From news.emory.edu October 15, 2018
When some dogs hear their owners say “squirrel,” they perk up, become agitated. They may even run to a window and look out of it. But what does the word mean to the dog? Does it mean, “Pay attention, something is happening?” Or does the dog actually picture a small, bushy-tailed rodent in its mind?
Frontiers in Neuroscience published one of the first studies using brain imaging to probe how our canine companions process words they have been taught to associate with objects, conducted by scientists at Emory University. The results suggest that dogs have at least a rudimentary neural representation of meaning for words they have been taught, differentiating words they have heard before from those they have not.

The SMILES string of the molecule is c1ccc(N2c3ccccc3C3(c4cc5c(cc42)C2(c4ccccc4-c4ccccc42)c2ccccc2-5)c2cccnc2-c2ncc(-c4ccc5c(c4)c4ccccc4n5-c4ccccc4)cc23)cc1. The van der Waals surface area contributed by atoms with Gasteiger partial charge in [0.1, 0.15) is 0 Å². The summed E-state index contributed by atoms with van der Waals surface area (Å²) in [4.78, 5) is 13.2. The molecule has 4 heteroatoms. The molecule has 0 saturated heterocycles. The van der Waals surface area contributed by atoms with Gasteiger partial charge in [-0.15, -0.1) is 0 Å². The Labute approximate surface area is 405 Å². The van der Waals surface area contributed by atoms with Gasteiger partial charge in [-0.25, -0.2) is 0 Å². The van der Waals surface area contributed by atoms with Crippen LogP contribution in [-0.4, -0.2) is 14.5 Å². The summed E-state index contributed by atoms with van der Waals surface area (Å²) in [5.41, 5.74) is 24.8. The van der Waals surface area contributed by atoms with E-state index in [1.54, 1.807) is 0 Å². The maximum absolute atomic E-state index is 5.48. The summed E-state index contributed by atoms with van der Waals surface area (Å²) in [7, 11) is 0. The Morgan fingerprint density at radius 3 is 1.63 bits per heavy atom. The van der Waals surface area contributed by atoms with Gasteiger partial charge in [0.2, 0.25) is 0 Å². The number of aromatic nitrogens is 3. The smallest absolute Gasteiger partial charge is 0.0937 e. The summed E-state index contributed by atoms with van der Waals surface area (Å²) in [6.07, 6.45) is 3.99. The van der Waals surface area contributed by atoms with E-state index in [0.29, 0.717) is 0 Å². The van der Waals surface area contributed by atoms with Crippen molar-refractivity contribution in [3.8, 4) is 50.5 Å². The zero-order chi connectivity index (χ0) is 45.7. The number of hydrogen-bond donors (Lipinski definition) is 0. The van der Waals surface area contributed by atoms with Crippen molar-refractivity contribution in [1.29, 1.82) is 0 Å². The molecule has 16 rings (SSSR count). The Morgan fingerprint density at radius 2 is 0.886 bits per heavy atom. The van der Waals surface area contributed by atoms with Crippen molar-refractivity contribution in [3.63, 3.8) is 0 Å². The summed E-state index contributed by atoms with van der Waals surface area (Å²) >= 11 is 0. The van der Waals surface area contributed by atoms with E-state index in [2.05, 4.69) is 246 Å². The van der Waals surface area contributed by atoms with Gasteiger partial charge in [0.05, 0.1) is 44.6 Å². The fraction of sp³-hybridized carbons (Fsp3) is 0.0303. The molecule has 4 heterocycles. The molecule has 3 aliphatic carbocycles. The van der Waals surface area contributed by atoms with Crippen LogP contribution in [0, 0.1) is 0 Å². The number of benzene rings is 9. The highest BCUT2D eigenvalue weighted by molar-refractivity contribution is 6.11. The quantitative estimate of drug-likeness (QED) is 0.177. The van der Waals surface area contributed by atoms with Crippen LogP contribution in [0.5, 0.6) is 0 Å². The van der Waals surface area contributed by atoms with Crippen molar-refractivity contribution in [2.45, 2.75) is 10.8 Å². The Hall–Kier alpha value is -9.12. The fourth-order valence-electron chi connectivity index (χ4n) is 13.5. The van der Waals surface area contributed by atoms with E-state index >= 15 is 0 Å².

…..Co-authors of the Frontiers in Neuroscience study include Peter Cook (a neuroscientist at the New College of Florida), Mark Spivak (owner of Comprehensive Pet Therapy) and Raveena Chhibber (an information specialist in Emory’s Department of Psychology).
Co-authors of the Science Reports paper also include Spivak and Chhibber, along with Kate Athanassiades (from Emory’s School of Nursing).